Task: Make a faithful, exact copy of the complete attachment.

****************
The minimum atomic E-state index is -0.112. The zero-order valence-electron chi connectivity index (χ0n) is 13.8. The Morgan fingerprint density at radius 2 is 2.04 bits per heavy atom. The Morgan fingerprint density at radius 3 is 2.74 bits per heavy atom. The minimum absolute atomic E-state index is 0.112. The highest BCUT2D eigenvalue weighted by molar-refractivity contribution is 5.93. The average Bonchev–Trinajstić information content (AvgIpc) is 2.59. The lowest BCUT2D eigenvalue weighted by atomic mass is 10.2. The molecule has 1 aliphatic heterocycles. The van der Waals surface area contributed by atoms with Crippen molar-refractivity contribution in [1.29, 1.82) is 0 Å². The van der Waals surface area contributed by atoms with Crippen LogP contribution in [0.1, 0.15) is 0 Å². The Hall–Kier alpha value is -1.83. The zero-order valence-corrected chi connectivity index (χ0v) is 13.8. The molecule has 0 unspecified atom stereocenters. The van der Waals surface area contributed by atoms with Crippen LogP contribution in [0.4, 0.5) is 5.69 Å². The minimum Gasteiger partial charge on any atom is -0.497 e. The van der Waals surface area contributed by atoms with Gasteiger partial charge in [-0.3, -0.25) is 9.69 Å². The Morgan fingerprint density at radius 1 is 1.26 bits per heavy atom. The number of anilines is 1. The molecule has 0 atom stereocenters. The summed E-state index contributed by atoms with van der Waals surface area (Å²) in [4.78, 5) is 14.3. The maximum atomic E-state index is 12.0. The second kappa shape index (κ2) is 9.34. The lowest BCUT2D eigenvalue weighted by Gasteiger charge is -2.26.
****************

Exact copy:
The minimum atomic E-state index is -0.112. The zero-order valence-electron chi connectivity index (χ0n) is 13.8. The Morgan fingerprint density at radius 2 is 2.04 bits per heavy atom. The Morgan fingerprint density at radius 3 is 2.74 bits per heavy atom. The minimum absolute atomic E-state index is 0.112. The highest BCUT2D eigenvalue weighted by molar-refractivity contribution is 5.93. The average Bonchev–Trinajstić information content (AvgIpc) is 2.59. The lowest BCUT2D eigenvalue weighted by atomic mass is 10.2. The molecule has 1 aliphatic heterocycles. The van der Waals surface area contributed by atoms with Crippen molar-refractivity contribution in [1.29, 1.82) is 0 Å². The van der Waals surface area contributed by atoms with Crippen LogP contribution in [0.1, 0.15) is 0 Å². The Hall–Kier alpha value is -1.83. The zero-order valence-corrected chi connectivity index (χ0v) is 13.8. The molecule has 0 unspecified atom stereocenters. The van der Waals surface area contributed by atoms with Crippen LogP contribution in [0.4, 0.5) is 5.69 Å². The minimum Gasteiger partial charge on any atom is -0.497 e. The van der Waals surface area contributed by atoms with Gasteiger partial charge in [-0.3, -0.25) is 9.69 Å². The Morgan fingerprint density at radius 1 is 1.26 bits per heavy atom. The number of anilines is 1. The molecule has 0 atom stereocenters. The summed E-state index contributed by atoms with van der Waals surface area (Å²) in [4.78, 5) is 14.3. The maximum atomic E-state index is 12.0. The second kappa shape index (κ2) is 9.34. The lowest BCUT2D eigenvalue weighted by Gasteiger charge is -2.26.